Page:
• Thank you so much. You answered so many of my questions in single post. clearly you are a pro. I do have a XL4015 module for charging the battery. I am using main power supply (18v 7A) to run the fan and charge the battery at same time. XL4015 output voltage is set at 13.6V (no pot to adjust current). I was just cautious to protect my battery from damage by high current charge. Can you recommend me a circuit to cutoff battery supply at low voltage? Jun 25, 2021 at 4:37
• @Omaid_it, there are some “modules” on those famous sales sites. However, you could do a simple cutoff relay, using a conventional a “12V auxiliary relay” for car. They are robust, support up to 20A~30A, and could be driven by most bipolar transistor. Use a diode (in anti-parallel) to protect the transistor from inductive spikes. HOW: use a 5~8V Zener diode with 1K resistor on the base of NPN (BC337 or 2N5551 are OK), emitter to ground, collector to relay; zener side connected to a 1K Trimpot: extremes connected to Ground and Bat+, central wiper to the Zener adjusting voltage to cutoff.
– EJE
Aug 27, 2021 at 0:43

Your SLA battery probably wont like being charged from 18V at 7A.

If you use two batteries in parallel, then it will run for twice as long.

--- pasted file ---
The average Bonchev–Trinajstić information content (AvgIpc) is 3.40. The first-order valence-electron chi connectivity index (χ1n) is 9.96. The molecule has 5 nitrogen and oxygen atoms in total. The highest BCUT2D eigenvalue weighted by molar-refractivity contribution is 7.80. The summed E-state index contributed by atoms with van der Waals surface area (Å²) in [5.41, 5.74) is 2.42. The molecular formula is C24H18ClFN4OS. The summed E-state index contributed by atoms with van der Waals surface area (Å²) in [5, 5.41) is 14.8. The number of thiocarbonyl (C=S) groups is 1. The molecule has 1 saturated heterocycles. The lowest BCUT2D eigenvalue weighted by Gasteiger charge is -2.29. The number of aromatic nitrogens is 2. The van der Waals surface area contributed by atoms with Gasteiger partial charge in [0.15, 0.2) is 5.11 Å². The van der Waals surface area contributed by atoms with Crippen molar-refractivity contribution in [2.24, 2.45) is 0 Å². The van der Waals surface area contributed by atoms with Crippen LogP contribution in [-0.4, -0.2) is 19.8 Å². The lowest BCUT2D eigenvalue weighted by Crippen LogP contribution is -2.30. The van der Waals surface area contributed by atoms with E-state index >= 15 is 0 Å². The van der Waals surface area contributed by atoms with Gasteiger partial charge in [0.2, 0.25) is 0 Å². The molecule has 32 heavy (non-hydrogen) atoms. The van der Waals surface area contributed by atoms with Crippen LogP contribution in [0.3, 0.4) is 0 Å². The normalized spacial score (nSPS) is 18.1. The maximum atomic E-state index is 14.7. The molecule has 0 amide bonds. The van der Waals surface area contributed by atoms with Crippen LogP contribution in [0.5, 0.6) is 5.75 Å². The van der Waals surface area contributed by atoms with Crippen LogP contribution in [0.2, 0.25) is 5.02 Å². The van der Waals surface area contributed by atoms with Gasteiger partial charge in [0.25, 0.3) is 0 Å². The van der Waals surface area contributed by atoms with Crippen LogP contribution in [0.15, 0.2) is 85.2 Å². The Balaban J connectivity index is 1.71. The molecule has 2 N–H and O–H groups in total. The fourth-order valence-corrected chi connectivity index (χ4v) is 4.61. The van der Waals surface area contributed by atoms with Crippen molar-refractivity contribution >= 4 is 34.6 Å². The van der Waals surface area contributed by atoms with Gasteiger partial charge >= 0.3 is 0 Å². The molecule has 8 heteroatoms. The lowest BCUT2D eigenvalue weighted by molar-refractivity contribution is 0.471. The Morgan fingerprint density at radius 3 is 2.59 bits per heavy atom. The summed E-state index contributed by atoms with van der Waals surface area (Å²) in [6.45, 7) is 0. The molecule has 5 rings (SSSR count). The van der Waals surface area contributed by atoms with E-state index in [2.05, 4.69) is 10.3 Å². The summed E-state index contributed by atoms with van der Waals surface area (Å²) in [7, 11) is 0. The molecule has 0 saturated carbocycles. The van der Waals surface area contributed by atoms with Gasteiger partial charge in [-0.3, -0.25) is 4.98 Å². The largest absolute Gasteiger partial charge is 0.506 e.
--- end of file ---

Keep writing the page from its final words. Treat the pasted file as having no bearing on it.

You could use a pwm motor speed controller between your battery and fan. If you don’t require the fan to run full speed, then this might be a good solution for you. Pwm doesn’t waste the energy. If you run at 50%, then your fan will run twice as long.

• i am using XL4015 PWM buck (step-down) DC/DC converter to adjust charging voltage for battery which is currently set at 13.8V. Will that PWM Controller works with two 7ah batteries connected in parallel? May 31, 2021 at 8:31
• The XL4015 power supply will need to be adjusted to 13.8V and the current limited by using a 20W car light bulb in series. Otherwise you might overcharge the batteries and they will die. Two 7Ah batteries in parallel should be ok. The pwm controller doesn't care how many batteries are in parallel. May 31, 2021 at 9:15
• I am using a battery cutoff circuit to protect the battery from over charging which is connected on positive wire between power supply and XL4015. When reaching on specific voltage, the battery cutoff terminates the connection to the XL4015 which as a result stop battery from overcharging. While voltage out of XL 4015 is set at 13.8V, not sure about the current output of XL4015 and how to limit it. BTW, i am thinking to replace XL4015 with this circuit i2.wp.com/www.hackatronic.com/wp-content/uploads/2020/12/… May 31, 2021 at 9:36
• That circuit doesn't do anything that you don't already have. As I suggested, 20W 12V light bulb in series. That will limit the current. Cheap and easy. May 31, 2021 at 11:19
• Thank you so much. one more question, can i combine all the negatives in a circuit together? and PWM is best solution for limiting current drain from battery? May 31, 2021 at 11:30